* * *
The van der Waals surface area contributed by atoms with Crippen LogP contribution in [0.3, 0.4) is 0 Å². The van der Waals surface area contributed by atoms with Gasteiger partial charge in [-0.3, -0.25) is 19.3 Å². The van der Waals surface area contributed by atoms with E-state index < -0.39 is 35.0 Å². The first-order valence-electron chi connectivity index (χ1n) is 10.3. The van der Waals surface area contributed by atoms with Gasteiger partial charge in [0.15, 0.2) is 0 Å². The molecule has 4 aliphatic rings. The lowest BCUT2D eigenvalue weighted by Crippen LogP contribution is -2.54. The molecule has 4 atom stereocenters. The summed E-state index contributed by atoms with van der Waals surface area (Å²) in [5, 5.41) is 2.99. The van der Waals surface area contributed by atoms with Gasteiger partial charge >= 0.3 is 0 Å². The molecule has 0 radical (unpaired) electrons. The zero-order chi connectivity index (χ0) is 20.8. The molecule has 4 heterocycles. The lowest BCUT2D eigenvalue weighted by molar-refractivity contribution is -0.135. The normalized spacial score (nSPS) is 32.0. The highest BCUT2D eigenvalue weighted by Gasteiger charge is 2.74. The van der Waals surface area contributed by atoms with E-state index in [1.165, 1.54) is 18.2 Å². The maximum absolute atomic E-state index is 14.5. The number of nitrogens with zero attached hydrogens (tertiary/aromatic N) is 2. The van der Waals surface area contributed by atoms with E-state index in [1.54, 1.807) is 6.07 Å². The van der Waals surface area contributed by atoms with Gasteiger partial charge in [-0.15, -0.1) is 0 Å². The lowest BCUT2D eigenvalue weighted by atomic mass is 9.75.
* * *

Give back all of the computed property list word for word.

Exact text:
The van der Waals surface area contributed by atoms with Crippen LogP contribution in [0.3, 0.4) is 0 Å². The van der Waals surface area contributed by atoms with Gasteiger partial charge in [-0.3, -0.25) is 19.3 Å². The van der Waals surface area contributed by atoms with E-state index < -0.39 is 35.0 Å². The first-order valence-electron chi connectivity index (χ1n) is 10.3. The van der Waals surface area contributed by atoms with Gasteiger partial charge in [0.15, 0.2) is 0 Å². The molecule has 4 aliphatic rings. The lowest BCUT2D eigenvalue weighted by Crippen LogP contribution is -2.54. The molecule has 4 atom stereocenters. The summed E-state index contributed by atoms with van der Waals surface area (Å²) in [5, 5.41) is 2.99. The van der Waals surface area contributed by atoms with Gasteiger partial charge >= 0.3 is 0 Å². The molecule has 0 radical (unpaired) electrons. The zero-order chi connectivity index (χ0) is 20.8. The molecule has 4 heterocycles. The lowest BCUT2D eigenvalue weighted by molar-refractivity contribution is -0.135. The normalized spacial score (nSPS) is 32.0. The highest BCUT2D eigenvalue weighted by Gasteiger charge is 2.74. The van der Waals surface area contributed by atoms with E-state index in [1.165, 1.54) is 18.2 Å². The maximum absolute atomic E-state index is 14.5. The number of nitrogens with zero attached hydrogens (tertiary/aromatic N) is 2. The van der Waals surface area contributed by atoms with E-state index in [1.54, 1.807) is 6.07 Å². The van der Waals surface area contributed by atoms with Gasteiger partial charge in [-0.15, -0.1) is 0 Å². The lowest BCUT2D eigenvalue weighted by atomic mass is 9.75.